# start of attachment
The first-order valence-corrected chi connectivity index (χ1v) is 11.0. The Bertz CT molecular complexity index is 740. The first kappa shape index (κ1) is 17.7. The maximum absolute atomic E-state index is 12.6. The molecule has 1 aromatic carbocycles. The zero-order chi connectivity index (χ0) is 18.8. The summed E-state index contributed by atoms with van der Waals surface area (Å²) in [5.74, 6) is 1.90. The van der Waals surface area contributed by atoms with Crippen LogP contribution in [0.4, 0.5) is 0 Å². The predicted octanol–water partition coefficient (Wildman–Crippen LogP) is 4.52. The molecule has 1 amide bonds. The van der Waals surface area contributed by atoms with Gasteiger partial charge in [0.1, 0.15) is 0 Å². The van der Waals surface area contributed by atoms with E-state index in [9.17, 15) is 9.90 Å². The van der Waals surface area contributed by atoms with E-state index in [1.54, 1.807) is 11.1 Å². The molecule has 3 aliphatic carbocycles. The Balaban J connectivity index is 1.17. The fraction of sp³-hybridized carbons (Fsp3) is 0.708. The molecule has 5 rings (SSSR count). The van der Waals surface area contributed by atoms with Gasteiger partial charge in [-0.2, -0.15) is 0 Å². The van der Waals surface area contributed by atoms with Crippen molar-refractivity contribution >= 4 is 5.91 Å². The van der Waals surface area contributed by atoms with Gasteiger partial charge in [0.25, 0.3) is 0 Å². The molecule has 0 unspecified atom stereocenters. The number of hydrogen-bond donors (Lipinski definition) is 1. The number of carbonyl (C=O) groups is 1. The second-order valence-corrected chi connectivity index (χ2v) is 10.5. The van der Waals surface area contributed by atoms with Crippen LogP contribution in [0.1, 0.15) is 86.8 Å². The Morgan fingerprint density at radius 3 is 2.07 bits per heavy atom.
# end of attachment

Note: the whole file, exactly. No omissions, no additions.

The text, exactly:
The first-order valence-corrected chi connectivity index (χ1v) is 11.0. The Bertz CT molecular complexity index is 740. The first kappa shape index (κ1) is 17.7. The maximum absolute atomic E-state index is 12.6. The molecule has 1 aromatic carbocycles. The zero-order chi connectivity index (χ0) is 18.8. The summed E-state index contributed by atoms with van der Waals surface area (Å²) in [5.74, 6) is 1.90. The van der Waals surface area contributed by atoms with Crippen LogP contribution in [0.4, 0.5) is 0 Å². The predicted octanol–water partition coefficient (Wildman–Crippen LogP) is 4.52. The molecule has 1 amide bonds. The van der Waals surface area contributed by atoms with Gasteiger partial charge in [0.1, 0.15) is 0 Å². The van der Waals surface area contributed by atoms with E-state index in [9.17, 15) is 9.90 Å². The van der Waals surface area contributed by atoms with E-state index in [1.54, 1.807) is 11.1 Å². The molecule has 3 aliphatic carbocycles. The Balaban J connectivity index is 1.17. The fraction of sp³-hybridized carbons (Fsp3) is 0.708. The molecule has 5 rings (SSSR count). The van der Waals surface area contributed by atoms with Gasteiger partial charge in [-0.2, -0.15) is 0 Å². The van der Waals surface area contributed by atoms with Crippen molar-refractivity contribution >= 4 is 5.91 Å². The van der Waals surface area contributed by atoms with Gasteiger partial charge in [0.25, 0.3) is 0 Å². The molecule has 0 unspecified atom stereocenters. The number of hydrogen-bond donors (Lipinski definition) is 1. The number of carbonyl (C=O) groups is 1. The second-order valence-corrected chi connectivity index (χ2v) is 10.5. The van der Waals surface area contributed by atoms with Crippen LogP contribution in [0.1, 0.15) is 86.8 Å². The Morgan fingerprint density at radius 3 is 2.07 bits per heavy atom.